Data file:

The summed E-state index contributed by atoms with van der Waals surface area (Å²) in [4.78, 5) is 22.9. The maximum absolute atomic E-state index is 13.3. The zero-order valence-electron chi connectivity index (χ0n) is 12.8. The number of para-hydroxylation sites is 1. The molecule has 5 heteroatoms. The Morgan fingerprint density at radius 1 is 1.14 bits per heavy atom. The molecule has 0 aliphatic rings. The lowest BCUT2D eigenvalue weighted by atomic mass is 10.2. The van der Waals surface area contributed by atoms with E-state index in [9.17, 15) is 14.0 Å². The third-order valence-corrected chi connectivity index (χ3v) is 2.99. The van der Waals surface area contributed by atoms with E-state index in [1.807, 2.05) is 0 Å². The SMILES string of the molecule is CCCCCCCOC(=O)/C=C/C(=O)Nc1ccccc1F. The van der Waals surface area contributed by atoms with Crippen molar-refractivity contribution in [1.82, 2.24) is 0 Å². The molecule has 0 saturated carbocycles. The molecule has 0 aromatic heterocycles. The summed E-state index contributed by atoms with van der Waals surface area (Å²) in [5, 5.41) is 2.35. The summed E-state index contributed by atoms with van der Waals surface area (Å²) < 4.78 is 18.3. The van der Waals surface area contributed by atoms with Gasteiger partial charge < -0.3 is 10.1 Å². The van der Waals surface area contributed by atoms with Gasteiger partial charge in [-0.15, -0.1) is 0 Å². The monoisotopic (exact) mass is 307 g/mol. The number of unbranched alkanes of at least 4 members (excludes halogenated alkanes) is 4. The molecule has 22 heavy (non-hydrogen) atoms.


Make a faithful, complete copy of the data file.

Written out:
The summed E-state index contributed by atoms with van der Waals surface area (Å²) in [4.78, 5) is 22.9. The maximum absolute atomic E-state index is 13.3. The zero-order valence-electron chi connectivity index (χ0n) is 12.8. The number of para-hydroxylation sites is 1. The molecule has 5 heteroatoms. The Morgan fingerprint density at radius 1 is 1.14 bits per heavy atom. The molecule has 0 aliphatic rings. The lowest BCUT2D eigenvalue weighted by atomic mass is 10.2. The van der Waals surface area contributed by atoms with E-state index in [9.17, 15) is 14.0 Å². The third-order valence-corrected chi connectivity index (χ3v) is 2.99. The van der Waals surface area contributed by atoms with E-state index in [1.807, 2.05) is 0 Å². The SMILES string of the molecule is CCCCCCCOC(=O)/C=C/C(=O)Nc1ccccc1F. The van der Waals surface area contributed by atoms with Crippen molar-refractivity contribution in [1.82, 2.24) is 0 Å². The molecule has 0 saturated carbocycles. The molecule has 0 aromatic heterocycles. The summed E-state index contributed by atoms with van der Waals surface area (Å²) in [5, 5.41) is 2.35. The summed E-state index contributed by atoms with van der Waals surface area (Å²) < 4.78 is 18.3. The van der Waals surface area contributed by atoms with Gasteiger partial charge < -0.3 is 10.1 Å². The van der Waals surface area contributed by atoms with Gasteiger partial charge in [-0.15, -0.1) is 0 Å². The monoisotopic (exact) mass is 307 g/mol. The number of unbranched alkanes of at least 4 members (excludes halogenated alkanes) is 4. The molecule has 22 heavy (non-hydrogen) atoms.